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posted
I downloaded a full course with CD..
I started it last year..
But I had to stop to focus on regular studies.. :cry:

One day, it's a dream, i'll learn it and go to Japan.

I'm so damn sure about it..
posted
I haved learned some japanese vocabularies as I started to play Japanese TV video game when I was just 5.
Some common words like "magic" "equipment" "item" etc(mostly from RPG LOL).
I can clearly identify them, but it is difficult for me to write.
posted
Yeah I speak... of sorts. It's been a long time since high school.
posted
Tried once and gave up... just like so many other things i've tried to learn!
posted

tensheapz wrote:

Tried once and gave up... just like so many other things i've tried to learn!


same here
only bothered to learn kana
posted
Learnt on and off for awhile, but now I'm doing it at university, progressing nicely. :)
Starting 'advanced 1' next semester, probably along side introductory Chinese :shock:
posted
I'm also like Lumino, on and off. I'm planning to take it in University, so maybe it can be something I teach my students (I plan to become a teacher, yes...more school. Huzzah! :roll: )
posted
I guess I started this thread but never really mentioned my history!

I studied Japanese through high-school and university, and majored in it. I don't use it much since I graduated apart from watching japanese TV so it is gradually deteriorating in my head :(.
posted

Lumino wrote:

Learnt on and off for awhile, but now I'm doing it at university, progressing nicely. :)
Starting 'advanced 1' next semester, probably along side introductory Chinese :shock:


Nice. :D
I've forgotten a lot of what I learnt now, which sucks. I can still read hira/katakana easily and I still know enough to use Japanese P2P programs. As well as kind of understanding game centre cx.
posted
I minored in it after taking two years. Would've (double-)majored, but I started it too late in my junior year.
I graduated two years ago, and have lost a bit since I graduated. I've tried to self-study to not forget it, but I still have a long way to go for it to be useful.
posted
a friend of mine went to japan once. shes teaching (as well as our friends) a little of what she knew.

I also have a jap-eng dictionary! That and the 3-CD course but it didnt help.
posted
一年勉強する!

少し読めるでも、話せない。 余りしません ^^;

I plan on going to Japan next year, so hopefully I can make the jump to pseudo-fluency by then.
posted
ああ、誰かがやっと日本語で打った!

Gilradさん初めまして。勉強をがんばってね!
posted
ohha!
Born in Japan, came to Australia at very young age. I speak Japanese at home with my parents.
I used to go to saturday school everyweek (until high school), but never paid attention.

Watch a little bit of anime here and there, enjoy variety shows, and listen to jpop.
posted

tsububu wrote:

ohha!
Born in Japan, came to Australia at very young age. I speak Japanese at home with my parents.
:cry::cry::cry::cry::cry:
I wanna be you..
posted
At my high-school you can learn either French or some really odd language (i'm guessing they had Japanese. I HATE French beacuse it is very annoying but
"dans le fin, Je chois Francais." :P
posted
Question for the Japanese Majors....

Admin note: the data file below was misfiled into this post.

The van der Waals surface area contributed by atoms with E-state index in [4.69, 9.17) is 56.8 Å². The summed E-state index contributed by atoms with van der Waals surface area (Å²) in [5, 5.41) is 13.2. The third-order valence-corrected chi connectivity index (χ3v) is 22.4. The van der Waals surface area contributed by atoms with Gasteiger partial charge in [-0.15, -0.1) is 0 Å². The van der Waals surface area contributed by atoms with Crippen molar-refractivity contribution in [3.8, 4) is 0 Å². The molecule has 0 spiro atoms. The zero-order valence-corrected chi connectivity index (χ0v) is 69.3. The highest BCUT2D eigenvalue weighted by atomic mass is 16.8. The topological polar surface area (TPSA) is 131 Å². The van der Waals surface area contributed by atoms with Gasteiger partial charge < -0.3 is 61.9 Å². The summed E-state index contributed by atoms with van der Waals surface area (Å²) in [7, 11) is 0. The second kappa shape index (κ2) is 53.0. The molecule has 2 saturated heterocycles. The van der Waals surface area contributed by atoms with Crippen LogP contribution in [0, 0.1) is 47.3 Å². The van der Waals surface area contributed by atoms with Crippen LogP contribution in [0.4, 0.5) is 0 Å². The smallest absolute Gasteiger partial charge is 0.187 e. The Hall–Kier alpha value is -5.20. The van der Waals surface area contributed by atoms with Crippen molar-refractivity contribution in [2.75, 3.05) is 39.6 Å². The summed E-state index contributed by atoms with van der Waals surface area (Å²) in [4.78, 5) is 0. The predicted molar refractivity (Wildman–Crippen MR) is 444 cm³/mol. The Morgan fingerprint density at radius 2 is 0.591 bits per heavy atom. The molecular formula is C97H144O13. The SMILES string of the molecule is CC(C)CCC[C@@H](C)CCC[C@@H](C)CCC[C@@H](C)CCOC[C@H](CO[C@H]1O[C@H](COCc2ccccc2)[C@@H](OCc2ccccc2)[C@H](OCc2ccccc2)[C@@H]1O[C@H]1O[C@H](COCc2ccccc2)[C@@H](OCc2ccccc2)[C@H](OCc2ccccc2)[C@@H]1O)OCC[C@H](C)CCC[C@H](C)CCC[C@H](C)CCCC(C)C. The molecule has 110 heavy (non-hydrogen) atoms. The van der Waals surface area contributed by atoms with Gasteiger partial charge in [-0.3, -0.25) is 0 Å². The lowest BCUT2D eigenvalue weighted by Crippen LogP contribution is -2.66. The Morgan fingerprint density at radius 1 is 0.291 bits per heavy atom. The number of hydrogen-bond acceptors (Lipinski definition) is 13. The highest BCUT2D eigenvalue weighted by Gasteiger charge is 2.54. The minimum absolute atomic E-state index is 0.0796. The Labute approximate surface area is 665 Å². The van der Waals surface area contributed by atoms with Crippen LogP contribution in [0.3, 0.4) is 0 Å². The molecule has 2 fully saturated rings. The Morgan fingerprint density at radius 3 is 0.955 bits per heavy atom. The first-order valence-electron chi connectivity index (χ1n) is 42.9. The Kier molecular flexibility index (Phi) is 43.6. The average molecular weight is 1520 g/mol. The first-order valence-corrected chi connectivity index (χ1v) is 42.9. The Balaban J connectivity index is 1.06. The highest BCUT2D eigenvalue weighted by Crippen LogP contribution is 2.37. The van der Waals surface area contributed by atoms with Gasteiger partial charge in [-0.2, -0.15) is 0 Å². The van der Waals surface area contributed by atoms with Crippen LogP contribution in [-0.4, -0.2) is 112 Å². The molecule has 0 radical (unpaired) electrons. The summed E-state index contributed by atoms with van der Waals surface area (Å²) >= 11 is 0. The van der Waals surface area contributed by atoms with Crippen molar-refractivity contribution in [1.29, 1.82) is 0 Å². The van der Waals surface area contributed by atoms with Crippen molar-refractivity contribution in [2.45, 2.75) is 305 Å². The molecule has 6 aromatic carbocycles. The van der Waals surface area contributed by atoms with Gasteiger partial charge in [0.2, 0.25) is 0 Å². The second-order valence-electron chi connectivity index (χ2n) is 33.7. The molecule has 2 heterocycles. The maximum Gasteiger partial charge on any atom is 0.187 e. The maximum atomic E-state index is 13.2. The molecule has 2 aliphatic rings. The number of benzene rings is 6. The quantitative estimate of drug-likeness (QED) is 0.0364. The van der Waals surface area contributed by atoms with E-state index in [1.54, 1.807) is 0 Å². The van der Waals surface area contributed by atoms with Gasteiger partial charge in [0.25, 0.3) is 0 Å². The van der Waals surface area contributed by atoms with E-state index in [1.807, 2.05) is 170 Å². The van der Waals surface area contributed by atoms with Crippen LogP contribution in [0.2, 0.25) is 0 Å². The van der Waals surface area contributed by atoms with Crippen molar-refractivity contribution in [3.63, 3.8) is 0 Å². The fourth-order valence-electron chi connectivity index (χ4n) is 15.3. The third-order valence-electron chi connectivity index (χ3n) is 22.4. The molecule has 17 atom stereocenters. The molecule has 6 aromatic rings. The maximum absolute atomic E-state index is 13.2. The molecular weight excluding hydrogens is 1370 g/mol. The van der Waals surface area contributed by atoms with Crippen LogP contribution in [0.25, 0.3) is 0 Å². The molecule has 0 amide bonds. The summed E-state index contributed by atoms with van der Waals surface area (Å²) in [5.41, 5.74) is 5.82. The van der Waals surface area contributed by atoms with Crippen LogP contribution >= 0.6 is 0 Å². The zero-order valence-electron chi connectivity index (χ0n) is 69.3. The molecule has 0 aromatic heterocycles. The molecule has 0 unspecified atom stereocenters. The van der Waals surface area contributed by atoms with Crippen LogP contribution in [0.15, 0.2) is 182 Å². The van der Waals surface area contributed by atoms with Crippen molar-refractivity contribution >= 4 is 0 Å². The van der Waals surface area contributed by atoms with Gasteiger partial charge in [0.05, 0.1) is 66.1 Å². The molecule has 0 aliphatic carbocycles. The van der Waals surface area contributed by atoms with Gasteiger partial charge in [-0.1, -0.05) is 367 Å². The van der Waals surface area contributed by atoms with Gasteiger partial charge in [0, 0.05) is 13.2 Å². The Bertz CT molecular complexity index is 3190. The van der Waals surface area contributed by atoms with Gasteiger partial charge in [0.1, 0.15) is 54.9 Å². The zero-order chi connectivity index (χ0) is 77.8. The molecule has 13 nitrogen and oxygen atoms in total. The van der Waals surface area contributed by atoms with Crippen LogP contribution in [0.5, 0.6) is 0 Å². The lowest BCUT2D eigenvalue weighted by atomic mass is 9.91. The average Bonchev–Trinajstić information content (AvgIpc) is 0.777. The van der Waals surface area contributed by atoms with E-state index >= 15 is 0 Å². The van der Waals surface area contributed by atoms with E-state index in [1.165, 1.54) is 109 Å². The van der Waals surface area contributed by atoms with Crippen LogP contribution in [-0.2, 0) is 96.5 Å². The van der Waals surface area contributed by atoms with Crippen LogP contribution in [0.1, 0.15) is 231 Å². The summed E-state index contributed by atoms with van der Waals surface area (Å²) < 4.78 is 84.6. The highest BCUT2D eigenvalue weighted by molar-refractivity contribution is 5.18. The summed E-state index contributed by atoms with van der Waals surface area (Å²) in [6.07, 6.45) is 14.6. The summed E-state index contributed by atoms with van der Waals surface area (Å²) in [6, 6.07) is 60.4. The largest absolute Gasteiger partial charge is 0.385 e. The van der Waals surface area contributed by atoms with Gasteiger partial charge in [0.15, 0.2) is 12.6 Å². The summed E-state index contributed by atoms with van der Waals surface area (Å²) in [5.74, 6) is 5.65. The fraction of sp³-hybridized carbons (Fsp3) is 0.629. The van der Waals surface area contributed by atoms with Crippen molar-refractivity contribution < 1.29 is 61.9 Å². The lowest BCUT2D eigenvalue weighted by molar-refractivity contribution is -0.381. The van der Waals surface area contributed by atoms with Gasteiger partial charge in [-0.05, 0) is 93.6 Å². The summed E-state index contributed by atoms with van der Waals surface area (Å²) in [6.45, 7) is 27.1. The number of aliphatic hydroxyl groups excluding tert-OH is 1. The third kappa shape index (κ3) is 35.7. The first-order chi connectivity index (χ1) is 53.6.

Hopefully everyone knows that the kanji in my signature is Osu! Tatakae! Ouendan!! (Go! Fight! Cheer Squad!!), but is that the real kanji? I looked up Go in my jap-eng dictionary but nither "Osu" nor the kanji show up.... Am i missing something here?
posted
Ok here goes a translation from wikipedia-jp on the origin of the word osu. There are two separate meanings - one which was used as a greeting between upper and lower students in some insitutes in japan. Both meanings are very deep in history and not used (with the kanji seen in the Ouendan title) in recent years. The second meaning has more relevance to what you would be interested in though:

一説では、佐賀・鍋島藩においては山本常朝の「葉隠」が武士道の基本とされ、藩校において厳しく躾が為されていた、若い青年武士たちは互いに励まし合う意味で、往来などで出会った際、押忍!と声を掛け合ったと言われている。応援団や武道家が使う押忍はこちらのほうの意味であり、友達同士でオスというのは前記のように「おはよう」などが縮まったものであると考えられる。

Theory has it that in some wards in Japan (can't be bothered translating place names, irrelevant) where the samurai was born, clans used very servere discipline on their members. It is said that the young members used to shout "OSU!" when seeing/meeting each other in the chaos, trying to cheer each other up. It is thought that the "osu!" that cheer groups/martial artists use was born from this meaning, moreso than the previously mentioned "osu" as a simple greeting (which is used in a more plain context of saying "hello").

Even in today's japanese culture, osu is used as a greeting (regularly heard as "ossu!" between friends) and is actually quite popular amongst the youth. But as you probably gathered from the translation above, this has a very different meaning to what is used by ouendan - and is never seen using the "押忍" kanji, but simply in hiragana or katakana "オッス!".

The greeting:
「おはようございます」
ohayou gozaimasu (good morning)

「おはよーっす」→
ohayo-ssu

「おわーす」→
owa-su

「おす」
osu

The origin of the kanji is as follows (in its original martial arts/ouendan-ish form):

「押して忍ぶ」(自我を抑え我慢する)
(押して)oshite (忍ぶ)shinobu (to push and withstand) - having the meaning of "swallowing one's ego and bearing with it"

Leads us to the final 「押忍」.

Hopefully I'm not too far off with this translation :).
posted

Starrodkirby86 wrote:

Don't know many phrases, know just little sayings, like "Hai", "Iie", "Nani", and so forth. I also remember the numbers from 1-10. Ichi, Ni, San, Shi, Go, Roku, Nana, Kyuu, and Ju. XD


Isn't it Ichi, Ni, San, Yon (Well, thats what my CD says, haven't used it in years tho), Go, Roku, Hachi, Nana, Kyuu, and Ju
posted
the way I remember up to 5 is "itchy knee" "sun" She go"
Really stupid :P
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